Imago relationship therapy?
Imago is the Latin word for “image“. It refers to an unconscious image about what love is and what love feels like.
You formed your image of what love is in -yes, how could it be otherwise- your childhood. Mostly by the interactions you had with your parents back then. Through these early experiences, you have developed your own understanding of what love is and what you need to do to feel safe and experience love from others. Unconsciously, you base your choice of partner on that image: you look for someone who matches your familiar image of love.
Your early experiences are stored in your old brain and give you signals when you interact with your partner. They influence the meaning you give to your partner’s behavior and they cause you to respond to your partner from old patterns.
You often felt rejected and unimportant as a child because your father or mother worked very hard and had little time for you. You will tend to attract a partner who makes you feel the same way.
Either because you choose a partner with a super busy job who is constantly away and can make relatively little time for you. Either because you yourself give that meaning to situations that feel that way to you, but have a different ‘meaning’.
Suppose: You want to tell something to your partner but he is busy with something completely different and thus reacts somewhat absent-mindedly. You interpret this as if your partner has no time or attention for you, whereas it is rather a ‘mismatch’ in timing.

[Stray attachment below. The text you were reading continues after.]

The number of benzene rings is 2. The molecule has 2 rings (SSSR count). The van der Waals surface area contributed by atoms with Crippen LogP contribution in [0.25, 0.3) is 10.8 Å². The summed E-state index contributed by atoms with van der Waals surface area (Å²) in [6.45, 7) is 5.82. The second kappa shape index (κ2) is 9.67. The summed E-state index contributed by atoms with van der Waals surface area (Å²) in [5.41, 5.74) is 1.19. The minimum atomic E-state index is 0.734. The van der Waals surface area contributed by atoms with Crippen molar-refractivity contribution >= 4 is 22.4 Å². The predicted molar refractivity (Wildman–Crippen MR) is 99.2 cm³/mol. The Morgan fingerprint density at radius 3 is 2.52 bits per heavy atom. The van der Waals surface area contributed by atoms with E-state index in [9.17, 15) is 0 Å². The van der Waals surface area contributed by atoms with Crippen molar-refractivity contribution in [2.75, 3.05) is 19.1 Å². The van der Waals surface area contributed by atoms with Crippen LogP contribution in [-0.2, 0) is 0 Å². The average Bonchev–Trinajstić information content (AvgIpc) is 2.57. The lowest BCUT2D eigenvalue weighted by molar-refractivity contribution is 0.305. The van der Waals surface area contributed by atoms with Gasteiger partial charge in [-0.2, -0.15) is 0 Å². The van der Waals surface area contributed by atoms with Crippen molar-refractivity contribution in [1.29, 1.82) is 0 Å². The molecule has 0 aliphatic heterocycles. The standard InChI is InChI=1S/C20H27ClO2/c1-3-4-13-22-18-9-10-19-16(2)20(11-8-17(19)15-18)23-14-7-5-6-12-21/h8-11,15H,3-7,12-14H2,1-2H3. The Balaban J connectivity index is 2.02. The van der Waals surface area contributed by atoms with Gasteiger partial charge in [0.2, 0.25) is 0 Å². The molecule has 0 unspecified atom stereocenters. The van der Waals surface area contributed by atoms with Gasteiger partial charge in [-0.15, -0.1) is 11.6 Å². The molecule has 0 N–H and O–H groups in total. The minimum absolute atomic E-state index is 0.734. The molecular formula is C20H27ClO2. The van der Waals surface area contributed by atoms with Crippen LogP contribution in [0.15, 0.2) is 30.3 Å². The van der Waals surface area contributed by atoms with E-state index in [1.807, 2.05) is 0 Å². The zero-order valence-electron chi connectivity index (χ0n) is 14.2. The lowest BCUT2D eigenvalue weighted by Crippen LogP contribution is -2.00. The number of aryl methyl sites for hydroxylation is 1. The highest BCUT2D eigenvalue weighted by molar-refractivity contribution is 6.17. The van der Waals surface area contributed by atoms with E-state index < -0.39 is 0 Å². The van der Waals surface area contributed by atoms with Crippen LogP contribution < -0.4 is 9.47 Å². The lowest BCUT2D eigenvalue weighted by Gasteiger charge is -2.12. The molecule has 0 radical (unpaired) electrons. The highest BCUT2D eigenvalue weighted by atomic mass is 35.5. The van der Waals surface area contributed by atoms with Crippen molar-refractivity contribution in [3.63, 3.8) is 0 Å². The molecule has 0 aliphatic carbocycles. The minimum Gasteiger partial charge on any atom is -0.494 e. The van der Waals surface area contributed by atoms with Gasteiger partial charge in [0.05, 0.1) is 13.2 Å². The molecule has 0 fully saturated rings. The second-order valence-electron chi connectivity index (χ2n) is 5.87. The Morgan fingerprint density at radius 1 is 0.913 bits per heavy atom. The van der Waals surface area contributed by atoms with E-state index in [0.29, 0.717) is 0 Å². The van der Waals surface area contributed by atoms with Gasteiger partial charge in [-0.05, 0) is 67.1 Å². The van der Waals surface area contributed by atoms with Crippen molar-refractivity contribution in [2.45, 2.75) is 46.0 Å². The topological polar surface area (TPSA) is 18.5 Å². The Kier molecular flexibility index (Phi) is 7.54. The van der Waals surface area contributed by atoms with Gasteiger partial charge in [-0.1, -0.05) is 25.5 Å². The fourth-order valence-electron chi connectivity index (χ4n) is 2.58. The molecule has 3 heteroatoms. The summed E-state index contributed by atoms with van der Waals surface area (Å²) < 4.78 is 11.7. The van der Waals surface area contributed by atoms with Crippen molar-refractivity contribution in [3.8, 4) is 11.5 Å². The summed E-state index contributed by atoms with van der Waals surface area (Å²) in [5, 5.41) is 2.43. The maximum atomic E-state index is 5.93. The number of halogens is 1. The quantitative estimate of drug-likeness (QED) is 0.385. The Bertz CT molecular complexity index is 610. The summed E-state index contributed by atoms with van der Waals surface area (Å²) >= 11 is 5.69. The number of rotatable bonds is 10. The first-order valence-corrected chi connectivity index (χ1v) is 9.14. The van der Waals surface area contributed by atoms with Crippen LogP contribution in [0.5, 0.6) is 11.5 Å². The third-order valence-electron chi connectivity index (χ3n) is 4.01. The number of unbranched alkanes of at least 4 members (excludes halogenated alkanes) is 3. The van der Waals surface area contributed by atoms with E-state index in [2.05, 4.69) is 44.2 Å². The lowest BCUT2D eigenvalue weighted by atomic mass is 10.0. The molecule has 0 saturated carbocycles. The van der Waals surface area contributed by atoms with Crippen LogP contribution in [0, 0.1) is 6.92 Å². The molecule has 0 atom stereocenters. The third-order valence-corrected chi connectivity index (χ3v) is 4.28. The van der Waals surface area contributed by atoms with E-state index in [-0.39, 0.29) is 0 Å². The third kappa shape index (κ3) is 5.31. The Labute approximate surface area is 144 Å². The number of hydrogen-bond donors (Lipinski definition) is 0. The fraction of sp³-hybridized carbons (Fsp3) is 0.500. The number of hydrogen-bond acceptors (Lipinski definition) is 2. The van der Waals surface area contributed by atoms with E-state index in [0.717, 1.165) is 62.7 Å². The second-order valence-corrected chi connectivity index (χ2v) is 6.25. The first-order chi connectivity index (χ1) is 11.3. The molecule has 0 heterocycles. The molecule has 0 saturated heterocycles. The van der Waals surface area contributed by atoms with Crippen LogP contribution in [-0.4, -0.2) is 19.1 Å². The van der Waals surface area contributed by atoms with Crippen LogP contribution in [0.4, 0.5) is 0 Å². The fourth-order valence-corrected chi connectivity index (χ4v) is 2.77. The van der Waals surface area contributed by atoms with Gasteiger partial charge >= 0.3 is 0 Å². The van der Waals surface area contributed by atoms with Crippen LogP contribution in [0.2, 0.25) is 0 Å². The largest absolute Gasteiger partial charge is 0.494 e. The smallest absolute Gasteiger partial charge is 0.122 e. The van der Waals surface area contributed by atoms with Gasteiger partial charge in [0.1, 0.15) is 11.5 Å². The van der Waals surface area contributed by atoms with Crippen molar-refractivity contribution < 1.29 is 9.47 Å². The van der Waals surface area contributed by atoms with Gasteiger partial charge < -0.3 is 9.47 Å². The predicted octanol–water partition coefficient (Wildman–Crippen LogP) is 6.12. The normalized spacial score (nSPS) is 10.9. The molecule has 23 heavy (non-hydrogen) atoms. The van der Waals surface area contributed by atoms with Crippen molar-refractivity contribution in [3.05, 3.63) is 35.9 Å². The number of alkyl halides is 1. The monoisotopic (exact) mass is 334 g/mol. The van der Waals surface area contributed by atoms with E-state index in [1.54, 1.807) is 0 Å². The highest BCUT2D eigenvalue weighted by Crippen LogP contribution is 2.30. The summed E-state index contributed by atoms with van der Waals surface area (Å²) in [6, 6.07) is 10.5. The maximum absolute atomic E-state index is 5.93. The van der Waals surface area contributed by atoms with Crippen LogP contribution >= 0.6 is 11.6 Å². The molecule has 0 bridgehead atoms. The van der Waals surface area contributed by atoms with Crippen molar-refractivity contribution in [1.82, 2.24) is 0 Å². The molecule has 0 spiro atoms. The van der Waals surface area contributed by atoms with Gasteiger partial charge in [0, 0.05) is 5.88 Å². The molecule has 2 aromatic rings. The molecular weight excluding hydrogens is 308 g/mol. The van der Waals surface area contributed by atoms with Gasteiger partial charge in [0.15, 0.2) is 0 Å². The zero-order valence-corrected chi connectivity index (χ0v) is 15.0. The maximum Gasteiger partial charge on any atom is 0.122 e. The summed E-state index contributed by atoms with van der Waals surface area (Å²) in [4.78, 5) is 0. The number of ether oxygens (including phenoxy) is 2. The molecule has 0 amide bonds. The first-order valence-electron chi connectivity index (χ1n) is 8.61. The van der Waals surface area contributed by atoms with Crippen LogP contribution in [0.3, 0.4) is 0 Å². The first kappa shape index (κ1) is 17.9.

So you project an image onto your partner and repeat old patterns because they feel familiar.
The ‘problem’ with this is that we often fill in what the other person is ‘saying’ and react to this ‘message’ when this is not what the other person is saying at all. Therefore we feel separated and misunderstood and we come into conflict, when this is not necessary at all.
The Imago dialogue
Imago relationship therapy uses the highly effective tool the ‘imago dialogue’ to both examine your ‘imago’ and secure the connection in the ‘here and now’. Because even though you often react to ‘old hurt’ and the wound did not originate in the relationship at all (barring exceptions), the beauty is that you can heal the wound ín the relationship.
So when, as a child, you were often sent away if you wanted to tell something because your parents had to work, you drew the conclusion that your story is not important (and you are actually not important). Within your relationship, it affects you when your partner doesn’t have time or attention for your story because it (consciously or unconsciously) revives old pain from the past.
Through your emotional reaction to your partner: ‘And you never make time for me either! If I’m not important to you, then go somewhere else!‘ your partner responds uncomprehendingly and annoyed. Which makes you feel even more like you’re not important.
In a dialogue you discover where that intense pain comes from, which helps you to have a better understanding of yourself. And its also allows your partner to feel more compassion for your reaction.
The super-structured framework of the dialogue allows your partner to be receptive to your story and you won’t be “rejected” again, as you are used to. That makes the dialogue a healing experience, allowing old pains to heal in the safety of the relationship.
As the founder of imago relationship therapy Dr. Dr. Harville Hendrix said in his bestseller “Getting the Love You Want“;
“We are born in a relationship, we are wounded in a relationship, and we can be healed in a relationship.”
Learn more about EFT and couples therapy.